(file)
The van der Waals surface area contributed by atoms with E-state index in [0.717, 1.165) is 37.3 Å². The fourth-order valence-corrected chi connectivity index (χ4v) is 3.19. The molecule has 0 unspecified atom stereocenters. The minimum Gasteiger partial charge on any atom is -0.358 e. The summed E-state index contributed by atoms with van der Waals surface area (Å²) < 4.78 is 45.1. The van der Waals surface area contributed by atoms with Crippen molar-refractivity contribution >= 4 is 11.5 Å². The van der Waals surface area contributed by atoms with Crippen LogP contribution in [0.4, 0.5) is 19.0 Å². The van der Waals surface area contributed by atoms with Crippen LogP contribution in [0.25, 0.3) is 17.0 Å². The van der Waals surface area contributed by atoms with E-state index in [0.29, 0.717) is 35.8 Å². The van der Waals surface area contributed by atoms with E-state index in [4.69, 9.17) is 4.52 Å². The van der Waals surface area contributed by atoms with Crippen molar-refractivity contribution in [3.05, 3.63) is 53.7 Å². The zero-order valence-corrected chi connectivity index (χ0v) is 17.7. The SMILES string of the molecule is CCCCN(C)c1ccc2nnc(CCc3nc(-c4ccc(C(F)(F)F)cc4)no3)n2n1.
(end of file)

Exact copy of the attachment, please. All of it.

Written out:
The van der Waals surface area contributed by atoms with E-state index in [0.717, 1.165) is 37.3 Å². The fourth-order valence-corrected chi connectivity index (χ4v) is 3.19. The molecule has 0 unspecified atom stereocenters. The minimum Gasteiger partial charge on any atom is -0.358 e. The summed E-state index contributed by atoms with van der Waals surface area (Å²) < 4.78 is 45.1. The van der Waals surface area contributed by atoms with Crippen molar-refractivity contribution >= 4 is 11.5 Å². The van der Waals surface area contributed by atoms with Crippen LogP contribution in [0.4, 0.5) is 19.0 Å². The van der Waals surface area contributed by atoms with Crippen LogP contribution in [0.25, 0.3) is 17.0 Å². The van der Waals surface area contributed by atoms with E-state index in [0.29, 0.717) is 35.8 Å². The van der Waals surface area contributed by atoms with E-state index in [4.69, 9.17) is 4.52 Å². The van der Waals surface area contributed by atoms with Crippen molar-refractivity contribution in [3.05, 3.63) is 53.7 Å². The zero-order valence-corrected chi connectivity index (χ0v) is 17.7. The SMILES string of the molecule is CCCCN(C)c1ccc2nnc(CCc3nc(-c4ccc(C(F)(F)F)cc4)no3)n2n1.